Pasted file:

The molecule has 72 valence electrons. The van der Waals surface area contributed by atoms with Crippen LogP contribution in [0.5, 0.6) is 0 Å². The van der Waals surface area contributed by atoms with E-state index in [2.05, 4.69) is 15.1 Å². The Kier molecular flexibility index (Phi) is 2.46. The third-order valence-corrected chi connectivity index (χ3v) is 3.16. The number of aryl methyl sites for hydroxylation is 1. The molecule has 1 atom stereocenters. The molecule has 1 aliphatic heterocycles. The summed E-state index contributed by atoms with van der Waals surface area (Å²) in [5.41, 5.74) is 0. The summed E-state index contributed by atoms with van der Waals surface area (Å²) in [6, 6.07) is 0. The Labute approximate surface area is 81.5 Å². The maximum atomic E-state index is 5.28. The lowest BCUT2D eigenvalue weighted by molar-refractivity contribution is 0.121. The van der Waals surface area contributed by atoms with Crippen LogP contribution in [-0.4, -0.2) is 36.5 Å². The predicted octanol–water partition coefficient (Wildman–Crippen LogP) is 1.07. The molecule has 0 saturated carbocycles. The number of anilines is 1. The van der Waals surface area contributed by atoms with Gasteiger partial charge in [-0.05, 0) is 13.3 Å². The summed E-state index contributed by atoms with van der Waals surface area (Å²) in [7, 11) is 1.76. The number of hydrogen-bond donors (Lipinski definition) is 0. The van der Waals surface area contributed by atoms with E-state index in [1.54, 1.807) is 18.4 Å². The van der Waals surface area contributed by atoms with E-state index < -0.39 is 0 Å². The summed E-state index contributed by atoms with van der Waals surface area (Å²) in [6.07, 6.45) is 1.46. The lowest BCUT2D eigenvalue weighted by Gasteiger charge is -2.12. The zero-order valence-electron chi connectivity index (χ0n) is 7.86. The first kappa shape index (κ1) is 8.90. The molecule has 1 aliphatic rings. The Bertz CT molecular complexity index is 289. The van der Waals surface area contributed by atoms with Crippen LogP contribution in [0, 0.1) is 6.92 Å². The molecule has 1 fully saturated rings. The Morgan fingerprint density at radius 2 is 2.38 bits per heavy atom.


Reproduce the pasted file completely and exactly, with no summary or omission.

The molecule has 72 valence electrons. The van der Waals surface area contributed by atoms with Crippen LogP contribution in [0.5, 0.6) is 0 Å². The van der Waals surface area contributed by atoms with E-state index in [2.05, 4.69) is 15.1 Å². The Kier molecular flexibility index (Phi) is 2.46. The third-order valence-corrected chi connectivity index (χ3v) is 3.16. The number of aryl methyl sites for hydroxylation is 1. The molecule has 1 atom stereocenters. The molecule has 1 aliphatic heterocycles. The summed E-state index contributed by atoms with van der Waals surface area (Å²) in [5.41, 5.74) is 0. The summed E-state index contributed by atoms with van der Waals surface area (Å²) in [6, 6.07) is 0. The Labute approximate surface area is 81.5 Å². The maximum atomic E-state index is 5.28. The lowest BCUT2D eigenvalue weighted by molar-refractivity contribution is 0.121. The van der Waals surface area contributed by atoms with Crippen LogP contribution in [-0.4, -0.2) is 36.5 Å². The predicted octanol–water partition coefficient (Wildman–Crippen LogP) is 1.07. The molecule has 0 saturated carbocycles. The number of anilines is 1. The van der Waals surface area contributed by atoms with Gasteiger partial charge in [-0.05, 0) is 13.3 Å². The summed E-state index contributed by atoms with van der Waals surface area (Å²) in [7, 11) is 1.76. The number of hydrogen-bond donors (Lipinski definition) is 0. The van der Waals surface area contributed by atoms with E-state index in [1.54, 1.807) is 18.4 Å². The van der Waals surface area contributed by atoms with E-state index < -0.39 is 0 Å². The summed E-state index contributed by atoms with van der Waals surface area (Å²) in [6.07, 6.45) is 1.46. The lowest BCUT2D eigenvalue weighted by Gasteiger charge is -2.12. The zero-order valence-electron chi connectivity index (χ0n) is 7.86. The first kappa shape index (κ1) is 8.90. The molecule has 1 aliphatic rings. The Bertz CT molecular complexity index is 289. The van der Waals surface area contributed by atoms with Crippen LogP contribution in [0, 0.1) is 6.92 Å². The molecule has 1 fully saturated rings. The Morgan fingerprint density at radius 2 is 2.38 bits per heavy atom.